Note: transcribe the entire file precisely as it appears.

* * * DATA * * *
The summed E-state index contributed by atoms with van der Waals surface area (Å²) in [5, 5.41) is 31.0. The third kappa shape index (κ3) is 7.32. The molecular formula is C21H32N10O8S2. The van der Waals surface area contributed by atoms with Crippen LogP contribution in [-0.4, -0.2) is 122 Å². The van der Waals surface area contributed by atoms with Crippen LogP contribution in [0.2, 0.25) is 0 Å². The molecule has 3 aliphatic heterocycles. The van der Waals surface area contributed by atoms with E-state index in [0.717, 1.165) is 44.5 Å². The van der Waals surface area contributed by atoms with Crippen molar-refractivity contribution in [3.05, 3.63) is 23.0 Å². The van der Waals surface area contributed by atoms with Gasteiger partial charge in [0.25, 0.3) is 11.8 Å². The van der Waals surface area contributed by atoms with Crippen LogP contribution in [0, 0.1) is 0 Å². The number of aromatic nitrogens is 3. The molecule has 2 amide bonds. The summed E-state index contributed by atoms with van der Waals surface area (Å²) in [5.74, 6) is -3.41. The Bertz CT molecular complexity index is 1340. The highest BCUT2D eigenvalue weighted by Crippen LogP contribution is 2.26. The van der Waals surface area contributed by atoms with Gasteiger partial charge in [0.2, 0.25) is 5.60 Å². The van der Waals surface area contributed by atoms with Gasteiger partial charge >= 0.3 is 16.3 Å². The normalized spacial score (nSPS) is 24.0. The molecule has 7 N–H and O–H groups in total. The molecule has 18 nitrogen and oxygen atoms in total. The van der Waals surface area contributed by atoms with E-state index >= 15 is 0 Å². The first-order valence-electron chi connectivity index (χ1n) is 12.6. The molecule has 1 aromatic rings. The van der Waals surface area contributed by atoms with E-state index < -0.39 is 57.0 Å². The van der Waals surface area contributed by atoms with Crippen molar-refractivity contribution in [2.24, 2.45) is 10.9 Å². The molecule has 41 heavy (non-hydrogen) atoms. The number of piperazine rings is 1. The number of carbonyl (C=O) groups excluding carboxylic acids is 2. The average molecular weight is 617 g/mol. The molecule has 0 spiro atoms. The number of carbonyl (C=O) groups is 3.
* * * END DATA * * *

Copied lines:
The summed E-state index contributed by atoms with van der Waals surface area (Å²) in [5, 5.41) is 31.0. The third kappa shape index (κ3) is 7.32. The molecular formula is C21H32N10O8S2. The van der Waals surface area contributed by atoms with Crippen LogP contribution in [-0.4, -0.2) is 122 Å². The van der Waals surface area contributed by atoms with Crippen LogP contribution in [0.2, 0.25) is 0 Å². The molecule has 3 aliphatic heterocycles. The van der Waals surface area contributed by atoms with E-state index in [0.717, 1.165) is 44.5 Å². The van der Waals surface area contributed by atoms with Crippen molar-refractivity contribution in [3.05, 3.63) is 23.0 Å². The van der Waals surface area contributed by atoms with Gasteiger partial charge in [0.25, 0.3) is 11.8 Å². The van der Waals surface area contributed by atoms with Crippen LogP contribution in [0, 0.1) is 0 Å². The number of aromatic nitrogens is 3. The molecule has 2 amide bonds. The summed E-state index contributed by atoms with van der Waals surface area (Å²) in [5.74, 6) is -3.41. The Bertz CT molecular complexity index is 1340. The highest BCUT2D eigenvalue weighted by Crippen LogP contribution is 2.26. The van der Waals surface area contributed by atoms with Gasteiger partial charge in [0.2, 0.25) is 5.60 Å². The van der Waals surface area contributed by atoms with Gasteiger partial charge >= 0.3 is 16.3 Å². The normalized spacial score (nSPS) is 24.0. The molecule has 7 N–H and O–H groups in total. The molecule has 18 nitrogen and oxygen atoms in total. The van der Waals surface area contributed by atoms with E-state index >= 15 is 0 Å². The first-order valence-electron chi connectivity index (χ1n) is 12.6. The molecule has 1 aromatic rings. The van der Waals surface area contributed by atoms with E-state index < -0.39 is 57.0 Å². The van der Waals surface area contributed by atoms with Crippen molar-refractivity contribution in [2.24, 2.45) is 10.9 Å². The molecule has 41 heavy (non-hydrogen) atoms. The number of piperazine rings is 1. The number of carbonyl (C=O) groups excluding carboxylic acids is 2. The average molecular weight is 617 g/mol. The molecule has 0 spiro atoms. The number of carbonyl (C=O) groups is 3.